Good morning, New York Giants fans!
Getting past the Saquon Barkley and Odell Beckham, Jr. headlines, Joe Schoen addressed two other key areas for the Giants: both lines.
Schoen seems content to eat Williams’ massive cap hit — much the same as he was with Kenny Golladay a year ago.
“If his cap number is high, his cash, if he doesn’t miss any games, I don’t think it’s out of whack,” Schoen said. “We’ll try to figure it out. But to go to one of your better players and say, ‘Take a pay cut,’ and you don’t have any leverage, we’re probably not going to. We like Leonard. We haven’t had any conversations with him. I know he made that comment (about taking a pay cut). We kind of joke about it, but we haven’t approached him about anything.”
As for the offensive line, the Giants expect that their tackle positions are set for the foreseeable future. Now the need is to address tge middle, with Jon Feliciano and Nick Gates leaving via free agency.
“We had contingency plans in place,” Schoen said. “We claimed Jack Anderson; he was with us in Buffalo. He does good work at center. Ben Bredeson is a guy that we feel very comfortable with playing center. And then Shane Lemieux was playing it as well last year before the (toe) injury.”
“We still have the draft. We still have some sufficient guys on the street that we can consider as well. We don’t play until September. We’re in camp until August. Guys may be cut post-camp. There could be cap casualties. So, we’ll be patient. We’ll continue to look. We have confidence in Jack Anderson, Ben Bredeson and Shane that they can snap the ball and play center for us.”
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Other Giant observations
Daboll said he’s been in contact with Barkley this offseason, having most recently texted with him two weeks ago. The head coach wouldn’t get into how Barkley feels about the franchise tag, and also said he’s not thinking about whether or not Barkley’s contract situation could linger as long as this summer’s training camp.
“My focus is on today. We’ll see how it goes,” Daboll said. “We’ll go day-by-day, and whatever situation comes up, we’ll handle it.”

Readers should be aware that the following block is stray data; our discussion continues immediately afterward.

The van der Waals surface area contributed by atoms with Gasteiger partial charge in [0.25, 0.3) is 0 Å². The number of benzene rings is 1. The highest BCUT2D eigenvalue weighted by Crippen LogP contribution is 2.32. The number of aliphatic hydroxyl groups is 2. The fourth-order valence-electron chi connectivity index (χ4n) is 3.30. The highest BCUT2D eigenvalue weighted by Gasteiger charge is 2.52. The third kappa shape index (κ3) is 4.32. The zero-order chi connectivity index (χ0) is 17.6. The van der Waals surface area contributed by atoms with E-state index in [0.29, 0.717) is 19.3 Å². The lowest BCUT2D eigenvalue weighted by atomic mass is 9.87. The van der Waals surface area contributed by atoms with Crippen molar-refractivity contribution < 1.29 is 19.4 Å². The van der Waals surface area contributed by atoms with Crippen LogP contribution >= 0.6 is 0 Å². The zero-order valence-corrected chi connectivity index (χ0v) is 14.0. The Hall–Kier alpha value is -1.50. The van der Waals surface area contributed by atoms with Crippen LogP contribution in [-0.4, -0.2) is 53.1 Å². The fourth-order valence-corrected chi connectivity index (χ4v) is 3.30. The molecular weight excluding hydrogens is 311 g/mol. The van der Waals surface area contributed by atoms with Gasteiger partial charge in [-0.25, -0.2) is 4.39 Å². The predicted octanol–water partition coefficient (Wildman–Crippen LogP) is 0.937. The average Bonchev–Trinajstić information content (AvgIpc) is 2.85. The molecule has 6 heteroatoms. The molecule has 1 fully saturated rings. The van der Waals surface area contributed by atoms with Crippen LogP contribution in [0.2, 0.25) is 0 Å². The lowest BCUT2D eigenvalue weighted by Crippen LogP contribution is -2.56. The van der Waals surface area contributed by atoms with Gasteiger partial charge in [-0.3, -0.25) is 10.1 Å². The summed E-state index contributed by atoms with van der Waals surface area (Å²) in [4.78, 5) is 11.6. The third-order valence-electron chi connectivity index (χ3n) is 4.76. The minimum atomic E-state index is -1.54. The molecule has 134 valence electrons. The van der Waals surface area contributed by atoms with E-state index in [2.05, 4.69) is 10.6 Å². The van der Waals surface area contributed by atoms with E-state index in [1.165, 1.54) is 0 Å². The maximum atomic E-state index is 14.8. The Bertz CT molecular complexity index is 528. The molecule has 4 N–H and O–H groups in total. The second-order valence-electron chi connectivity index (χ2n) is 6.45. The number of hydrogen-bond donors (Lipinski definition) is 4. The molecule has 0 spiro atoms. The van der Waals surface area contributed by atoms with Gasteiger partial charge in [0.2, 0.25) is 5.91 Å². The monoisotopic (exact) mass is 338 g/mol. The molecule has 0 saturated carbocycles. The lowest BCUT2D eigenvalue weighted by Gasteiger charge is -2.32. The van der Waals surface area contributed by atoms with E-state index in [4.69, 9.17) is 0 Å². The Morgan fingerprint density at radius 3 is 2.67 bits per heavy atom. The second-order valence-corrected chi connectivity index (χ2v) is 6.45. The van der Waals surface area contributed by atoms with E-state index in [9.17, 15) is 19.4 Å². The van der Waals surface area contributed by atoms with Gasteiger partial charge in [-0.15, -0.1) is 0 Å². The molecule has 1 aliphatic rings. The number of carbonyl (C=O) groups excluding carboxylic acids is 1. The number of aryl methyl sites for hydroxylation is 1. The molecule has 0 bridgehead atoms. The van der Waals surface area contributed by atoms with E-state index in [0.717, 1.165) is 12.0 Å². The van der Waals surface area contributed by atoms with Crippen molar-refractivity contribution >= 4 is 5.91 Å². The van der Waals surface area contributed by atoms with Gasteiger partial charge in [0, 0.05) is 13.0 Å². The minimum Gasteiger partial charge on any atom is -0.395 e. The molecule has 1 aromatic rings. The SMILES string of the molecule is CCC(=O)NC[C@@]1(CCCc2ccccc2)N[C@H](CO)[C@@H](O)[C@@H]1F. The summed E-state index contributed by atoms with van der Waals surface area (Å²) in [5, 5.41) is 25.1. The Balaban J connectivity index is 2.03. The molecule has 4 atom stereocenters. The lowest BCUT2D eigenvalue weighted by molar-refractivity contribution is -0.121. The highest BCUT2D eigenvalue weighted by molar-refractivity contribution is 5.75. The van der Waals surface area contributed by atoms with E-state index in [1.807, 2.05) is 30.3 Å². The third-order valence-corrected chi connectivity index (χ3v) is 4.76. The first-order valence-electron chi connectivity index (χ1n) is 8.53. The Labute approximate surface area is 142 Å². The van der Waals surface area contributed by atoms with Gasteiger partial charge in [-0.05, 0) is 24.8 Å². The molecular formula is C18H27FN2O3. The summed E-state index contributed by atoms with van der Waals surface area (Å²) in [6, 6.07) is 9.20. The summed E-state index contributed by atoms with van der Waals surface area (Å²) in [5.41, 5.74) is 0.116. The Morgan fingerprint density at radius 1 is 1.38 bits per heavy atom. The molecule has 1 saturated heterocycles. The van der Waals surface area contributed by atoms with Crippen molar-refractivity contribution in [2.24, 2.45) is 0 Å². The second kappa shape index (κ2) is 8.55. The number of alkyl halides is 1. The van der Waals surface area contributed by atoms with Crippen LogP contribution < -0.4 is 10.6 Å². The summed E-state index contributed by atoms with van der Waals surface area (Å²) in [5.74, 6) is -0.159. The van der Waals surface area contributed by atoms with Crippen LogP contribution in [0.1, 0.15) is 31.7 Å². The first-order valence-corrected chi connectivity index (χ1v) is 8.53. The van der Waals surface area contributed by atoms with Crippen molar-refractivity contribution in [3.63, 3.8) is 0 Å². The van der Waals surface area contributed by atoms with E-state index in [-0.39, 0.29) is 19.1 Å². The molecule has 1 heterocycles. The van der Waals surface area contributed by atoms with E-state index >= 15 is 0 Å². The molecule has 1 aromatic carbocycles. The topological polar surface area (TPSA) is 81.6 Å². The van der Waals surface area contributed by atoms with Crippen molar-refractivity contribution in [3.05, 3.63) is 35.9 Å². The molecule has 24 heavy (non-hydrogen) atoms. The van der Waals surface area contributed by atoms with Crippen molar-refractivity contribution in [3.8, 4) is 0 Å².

Kyle Brandt has some fun with head coach Brian Daboll
So how do the Giants take the next step and rise above the NFC champion Philadelphia Eagles, the division rival that crushed them in the second round of the playoffs?
“It starts all over,” Daboll said. “I don’t get that far down the road. I just focus on today and try to get better at the things we can get better at. We have a long way to go in terms of time and we have a long way to go in terms of improvement. And ... what you do one year has no correlation to what you do the next year and what you do one game has no correlation to what you do the next game.”
Predicting the fifth-year option decisions for every 2020 first-round draft pick | PFF
Pick No. 4: New York Giants: T Andrew Thomas. PFF Prediction: Exercise
Thomas has developed into one of the best tackles in the NFL, with his 88.8 pass-blocking grade in 2022 ranking second among left tackles and his 80.0 run-blocking grade placing third. With Houston Texans left tackle Laremy Tunsil recently resetting the market — for a second time before age 30, no less — Thomas could be in for an enormous extension before this option even kicks in.
The Giants’s radio voice advocates for the offensive tackles, outside linebackers work together this offseason
*Iron Sharpens Iron!* I explain why Evan Neal, Azeez Ojulari, & Matt Peart should spend a week in LA working with the #CLO5ER @kayvont— Carl Banks (@CarlBanksGIII) March 28, 2023
Triggered and Traumatized over past mistakes at OL. I get it..#tellafriendtotellafriend
25. New York Giants: Jaxon Smith-Njigba, WR, Ohio State
Drafting slot receiver Wan’Dale Robinson in the second round last year shouldn’t preclude the Giants from taking Smith-Njigba here. Even if there are concerns about how Smith-Njigba will operate on the outside, he is a true needle mover working from the slot and has already put some concerns about his game — namely his speed — to bed at the combine and Ohio State’s pro day. Offensive coordinator Mike Kafka showed the ability to adapt to his personnel during his first season as a play caller. I have faith he can make the Giants’ hodgepodge of weapons work, especially with tight end Darren Waller.
Mike Tannenbaum puts his GM hat back on and makes his own selections for each team in the first round of the 2023 draft. The former Jets general manager selected Tennessee wide receiver Jalin Hyatt with the 25th pick of the 2023 NFL Draft.
Darius Slayton led Giants receivers with just 724 yards last season. Despite re-signing Slayton and Sterling Shepard and adding a few pass-catchers in free agency, it’s safe to say the Giants need a standout wide receiver. I love how Hyatt flourished in Tennessee’s offense when Josh Heupel stepped in. He is slightly undersized at 6-foot and 176 pounds, but he has a lot of speed and posted 67 catches for 1,267 yards and 15 touchdowns last season. Hyatt could be the Giants’ WR1 as soon as the draft card is turned in.
Round 1: WR Jordan Addison, USC
Round 2: C Luke Wypler, Ohio State
Round 3: CB Tre’Vius Hodges-Tomlinson, TCU
Despite a somewhat disappointing showing at the NFL combine in Indianapolis, Addison will likely hear his name called at the back end of Round 1. Showcasing a safe pair of hands, he dropped just two of the 61 catchable passes thrown his way in 2022. The Giants could opt for a center in the first round, but there’s a reasonable chance that at least Wypler, Wisconsin’s Joe Tippmann or Minnesota’s John Michael Schmitz will be available in the second round. Wypler posted 80.0-plus PFF grades in both pass protection and as a run-blocker last season.
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